Index of Frank's Diaries

by Frank Schnittger (mail Frankschnittger at hot male dotty communists) on Thu Nov 15th, 2018 at 12:28:14 PM EST
[ Parent ]
Labour could secure Commons majority for compromise Brexit, McDonnell says

John McDonnell, the shadow chancellor, told the Today programme this morning that Labour could secure a Commons majority for a compromise Brexit plan. As the Press Association reports, he said that when the government of the day was unable to command a Commons majority, the constitutional convention was that the opposition should be invited to form an administration. He also suggested Labour could seek support for an alternative agreement with the EU based on a permanent customs union and a "close collaborative relationship" with the single market.

McDonnell told the programme:

   I think we can secure a majority. What is absolutely certain is that the government's proposal won't command a majority in the House of Commons.

    Anyone having seen what happened in the House of Commons yesterday realises that the proposals that the prime minister brought forward will not command a majority and therefore there has to be some discussions. There has to be some movement.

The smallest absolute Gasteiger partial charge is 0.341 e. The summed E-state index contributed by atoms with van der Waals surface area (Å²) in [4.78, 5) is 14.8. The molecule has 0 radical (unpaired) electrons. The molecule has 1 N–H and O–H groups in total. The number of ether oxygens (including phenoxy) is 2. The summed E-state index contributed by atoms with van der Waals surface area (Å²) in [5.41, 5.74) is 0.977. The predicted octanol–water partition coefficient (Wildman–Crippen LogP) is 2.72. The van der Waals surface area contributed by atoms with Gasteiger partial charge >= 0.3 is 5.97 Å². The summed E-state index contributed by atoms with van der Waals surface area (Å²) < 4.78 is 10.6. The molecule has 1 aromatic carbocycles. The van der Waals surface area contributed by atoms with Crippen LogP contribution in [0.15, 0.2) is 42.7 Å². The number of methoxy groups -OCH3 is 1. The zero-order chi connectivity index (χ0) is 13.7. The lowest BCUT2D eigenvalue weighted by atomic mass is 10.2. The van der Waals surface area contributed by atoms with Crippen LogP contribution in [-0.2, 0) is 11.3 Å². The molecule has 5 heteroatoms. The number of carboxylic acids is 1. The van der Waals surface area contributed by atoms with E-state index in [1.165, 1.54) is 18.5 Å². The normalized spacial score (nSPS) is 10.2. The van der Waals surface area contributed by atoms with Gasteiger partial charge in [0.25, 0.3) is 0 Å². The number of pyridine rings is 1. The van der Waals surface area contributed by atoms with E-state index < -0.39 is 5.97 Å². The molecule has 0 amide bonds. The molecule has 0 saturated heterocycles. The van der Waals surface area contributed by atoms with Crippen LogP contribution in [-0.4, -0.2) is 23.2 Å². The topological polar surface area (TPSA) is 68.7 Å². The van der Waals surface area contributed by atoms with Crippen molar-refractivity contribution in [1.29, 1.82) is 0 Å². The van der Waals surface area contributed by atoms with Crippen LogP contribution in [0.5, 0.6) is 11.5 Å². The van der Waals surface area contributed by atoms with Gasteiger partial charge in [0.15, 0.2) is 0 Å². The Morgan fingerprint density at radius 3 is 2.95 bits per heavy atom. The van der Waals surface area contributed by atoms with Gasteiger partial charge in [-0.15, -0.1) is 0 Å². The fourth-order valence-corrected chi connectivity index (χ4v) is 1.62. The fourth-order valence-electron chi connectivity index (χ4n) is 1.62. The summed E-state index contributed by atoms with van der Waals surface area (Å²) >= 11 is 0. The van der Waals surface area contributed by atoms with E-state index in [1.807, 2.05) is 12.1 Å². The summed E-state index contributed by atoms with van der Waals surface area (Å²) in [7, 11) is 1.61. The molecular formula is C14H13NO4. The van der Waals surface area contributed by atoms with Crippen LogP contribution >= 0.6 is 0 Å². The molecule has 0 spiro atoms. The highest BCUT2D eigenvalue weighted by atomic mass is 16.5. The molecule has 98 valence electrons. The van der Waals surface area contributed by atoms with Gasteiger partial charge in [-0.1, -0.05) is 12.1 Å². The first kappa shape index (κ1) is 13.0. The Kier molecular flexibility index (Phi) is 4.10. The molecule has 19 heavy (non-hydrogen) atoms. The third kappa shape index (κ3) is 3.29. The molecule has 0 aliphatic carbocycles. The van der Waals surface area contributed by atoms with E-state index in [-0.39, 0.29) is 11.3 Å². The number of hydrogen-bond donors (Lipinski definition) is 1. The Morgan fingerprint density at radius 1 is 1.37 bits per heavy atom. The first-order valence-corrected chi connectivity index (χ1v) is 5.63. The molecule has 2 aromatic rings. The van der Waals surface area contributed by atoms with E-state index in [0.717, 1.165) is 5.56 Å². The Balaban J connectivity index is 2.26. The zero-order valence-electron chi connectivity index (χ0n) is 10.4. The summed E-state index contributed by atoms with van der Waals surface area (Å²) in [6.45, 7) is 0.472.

You saw in the debate yesterday, and certainly some of the discussions that have taken place around the House of Commons, people have looked over the edge of a no-deal Brexit and realised it could be catastrophic for our economy.

    I think our European partners also have looked over the edge of a no-deal Brexit and seen what an impact it could have on their economies.

    So I think what is emerging within the House of Commons now is almost a unity platform to avoid a no deal, and therefore get down to serious discussions about what could construct a deal which would enable us to protect jobs and the economy.

    I think that is beginning to emerge around the permanency of the customs union, the relationship with the single market.

He also rejected claims that it was too late to re-open negotiations with Brussels on the terms of the withdrawal agreement.

"We have met [EU chief negotiator] Michel Barnier and others. If you can create the right atmosphere and relationship, there can be negotiations that are constructive.
I think everyone realises the dangers that there are of a no-deal Brexit, both for the UK but also for Europe itself. I think there is a sense of urgency now about getting on with a proper negotiation."

It is rightly acknowledged that people of faith have no monopoly of virtue - Queen Elizabeth II
by eurogreen on Fri Nov 16th, 2018 at 12:33:17 PM EST
[ Parent ]
The thing Corbyn should be maneuvering for is keeping the Tories in government through the post-Brexit slow-motion train wreck.
by rifek on Thu Nov 15th, 2018 at 10:33:40 PM EST
[ Parent ]